Pile of potatoes with soil on(c) Rob McDougall

Combining the skills and expertise of two Scottish farm businesses allowed them to launch a new premium range of potato crisps.

The outcome of talks between the two parties was Mackie’s at Taypack, which now has an annual turnover of £5.2m, with crisps sold in 20 countries. The business and is on target to reach £20m by 2020.

The crisps are made in Scotland following a “plough-to-pack” philosophy that gives the product the provenance and quality consumers are demanding, says managing director George Taylor.

See also: All-year-round vegetables thrive in Scotland

“We’ve been able to use Scottish potatoes to produce a premium crisp product – something that wasn’t on offer before,” he adds.

“It’s important to have a pipeline of varieties. We’re looking for types that are suitable for crisping, but that are also easy to grow and help overcome some of the agronomic challenges farmers are up against.”
George Taylor, Mackie’s managing director

“As a result, the crisps are now available in all the UK supermarkets except Marks and Spencer, and have also developed a customer appreciation in other parts of the world,” Mr Taylor adds.

The venture brought together Mackie’s of Scotland, an Aberdeenshire-based family business known for its luxury ice-cream, and another family business, Perthshire-based Taypack Potatoes.

Together, the two businesses had the skills to get the enterprise up and running within a fairly short timescale, moving to a new factory and 4.5ha production site between Dundee and Perth in 2013.

A gentle cooking method, based on thermally heated oil and continuous frying, is used, reveals Mr Taylor.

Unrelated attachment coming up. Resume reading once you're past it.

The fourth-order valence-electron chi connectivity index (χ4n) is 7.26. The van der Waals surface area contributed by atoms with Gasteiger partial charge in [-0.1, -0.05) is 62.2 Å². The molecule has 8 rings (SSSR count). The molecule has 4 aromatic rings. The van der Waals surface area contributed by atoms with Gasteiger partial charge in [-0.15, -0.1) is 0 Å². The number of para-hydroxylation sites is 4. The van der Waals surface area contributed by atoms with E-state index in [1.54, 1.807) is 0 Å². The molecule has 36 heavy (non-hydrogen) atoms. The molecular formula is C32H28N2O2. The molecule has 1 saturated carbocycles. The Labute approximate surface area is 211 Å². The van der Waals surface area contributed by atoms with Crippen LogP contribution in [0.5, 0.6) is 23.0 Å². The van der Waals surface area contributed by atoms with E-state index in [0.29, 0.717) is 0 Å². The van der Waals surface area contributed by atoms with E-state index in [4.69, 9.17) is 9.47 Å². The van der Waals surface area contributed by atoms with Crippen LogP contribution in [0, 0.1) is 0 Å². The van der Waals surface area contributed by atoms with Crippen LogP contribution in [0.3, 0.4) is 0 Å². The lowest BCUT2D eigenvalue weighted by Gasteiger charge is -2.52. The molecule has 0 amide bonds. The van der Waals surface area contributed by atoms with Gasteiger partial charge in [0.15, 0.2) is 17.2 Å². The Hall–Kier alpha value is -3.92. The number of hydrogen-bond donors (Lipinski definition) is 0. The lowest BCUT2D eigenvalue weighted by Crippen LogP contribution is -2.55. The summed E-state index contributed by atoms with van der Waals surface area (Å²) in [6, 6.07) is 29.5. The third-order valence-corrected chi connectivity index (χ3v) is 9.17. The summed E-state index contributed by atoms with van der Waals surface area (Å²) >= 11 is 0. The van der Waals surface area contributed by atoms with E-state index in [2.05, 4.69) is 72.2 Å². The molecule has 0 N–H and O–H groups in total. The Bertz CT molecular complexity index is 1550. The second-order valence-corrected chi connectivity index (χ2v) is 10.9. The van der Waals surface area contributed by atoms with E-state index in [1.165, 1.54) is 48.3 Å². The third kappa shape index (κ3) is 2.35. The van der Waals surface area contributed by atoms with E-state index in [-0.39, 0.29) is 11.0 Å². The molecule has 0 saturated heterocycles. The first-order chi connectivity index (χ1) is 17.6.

“It gives a less oily, drier texture and the end result is a crisp with a potato taste and a definite crunch,” he adds.

High-oleic sunflower oil is an important constituent of the frying process. “We have tried replacing that with rapeseed oil, but it doesn’t work. The final product isn’t as good,” he adds.

“Our two mainstay varieties are Lady Rosetta and Lady Clare, both well established crisping varieties. But we are working on introducing new crisping varieties and we have one called Mistay, which is currently in national list trials.”

For this reason, a £60,000/year investment is made into a potato breeding programme, which is run by the James Hutton Institute in Scotland.

“It’s important to have a pipeline of varieties. We’re looking for types that are suitable for crisping, but that are also easy to grow and help overcome some of the agronomic challenges farmers are up against.”

While some of the Mackie’s crisp flavours are traditional, others bring a Scottish feel to the range such as haggis and whisky.

“Canada is one of our best overseas markets, but others are catching up fast. Our most recent market gain is China,” he says.